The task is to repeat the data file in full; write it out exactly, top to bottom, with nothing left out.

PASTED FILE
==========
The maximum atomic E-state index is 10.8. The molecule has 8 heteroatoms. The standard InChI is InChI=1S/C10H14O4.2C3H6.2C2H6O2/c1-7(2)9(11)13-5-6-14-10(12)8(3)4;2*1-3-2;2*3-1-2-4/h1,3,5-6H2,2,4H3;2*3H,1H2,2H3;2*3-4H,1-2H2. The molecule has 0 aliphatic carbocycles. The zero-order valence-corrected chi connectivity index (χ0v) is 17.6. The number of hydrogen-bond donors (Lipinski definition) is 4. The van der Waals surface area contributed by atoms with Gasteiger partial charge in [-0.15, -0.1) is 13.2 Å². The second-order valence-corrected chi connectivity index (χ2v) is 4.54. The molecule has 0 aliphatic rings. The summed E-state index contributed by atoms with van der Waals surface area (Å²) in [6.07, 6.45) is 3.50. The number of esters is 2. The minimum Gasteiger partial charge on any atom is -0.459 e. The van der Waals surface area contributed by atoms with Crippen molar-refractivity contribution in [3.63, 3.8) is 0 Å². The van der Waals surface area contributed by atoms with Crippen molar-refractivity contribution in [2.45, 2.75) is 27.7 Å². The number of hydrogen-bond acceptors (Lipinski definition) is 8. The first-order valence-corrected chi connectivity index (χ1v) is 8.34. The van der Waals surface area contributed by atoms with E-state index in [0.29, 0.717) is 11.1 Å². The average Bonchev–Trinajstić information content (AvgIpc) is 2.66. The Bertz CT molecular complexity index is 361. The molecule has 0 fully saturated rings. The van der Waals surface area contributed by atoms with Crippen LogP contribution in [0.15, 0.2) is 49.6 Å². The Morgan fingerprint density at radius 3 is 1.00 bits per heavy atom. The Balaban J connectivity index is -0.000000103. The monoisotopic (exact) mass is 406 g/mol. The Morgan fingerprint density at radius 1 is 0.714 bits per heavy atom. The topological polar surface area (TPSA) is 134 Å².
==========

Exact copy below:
The maximum atomic E-state index is 10.8. The molecule has 8 heteroatoms. The standard InChI is InChI=1S/C10H14O4.2C3H6.2C2H6O2/c1-7(2)9(11)13-5-6-14-10(12)8(3)4;2*1-3-2;2*3-1-2-4/h1,3,5-6H2,2,4H3;2*3H,1H2,2H3;2*3-4H,1-2H2. The molecule has 0 aliphatic carbocycles. The zero-order valence-corrected chi connectivity index (χ0v) is 17.6. The number of hydrogen-bond donors (Lipinski definition) is 4. The van der Waals surface area contributed by atoms with Gasteiger partial charge in [-0.15, -0.1) is 13.2 Å². The second-order valence-corrected chi connectivity index (χ2v) is 4.54. The molecule has 0 aliphatic rings. The summed E-state index contributed by atoms with van der Waals surface area (Å²) in [6.07, 6.45) is 3.50. The number of esters is 2. The minimum Gasteiger partial charge on any atom is -0.459 e. The van der Waals surface area contributed by atoms with Crippen molar-refractivity contribution in [3.63, 3.8) is 0 Å². The van der Waals surface area contributed by atoms with Crippen molar-refractivity contribution in [2.45, 2.75) is 27.7 Å². The number of hydrogen-bond acceptors (Lipinski definition) is 8. The first-order valence-corrected chi connectivity index (χ1v) is 8.34. The van der Waals surface area contributed by atoms with E-state index in [0.29, 0.717) is 11.1 Å². The average Bonchev–Trinajstić information content (AvgIpc) is 2.66. The Bertz CT molecular complexity index is 361. The molecule has 0 fully saturated rings. The van der Waals surface area contributed by atoms with Crippen LogP contribution in [0.15, 0.2) is 49.6 Å². The Morgan fingerprint density at radius 3 is 1.00 bits per heavy atom. The Balaban J connectivity index is -0.000000103. The monoisotopic (exact) mass is 406 g/mol. The Morgan fingerprint density at radius 1 is 0.714 bits per heavy atom. The topological polar surface area (TPSA) is 134 Å².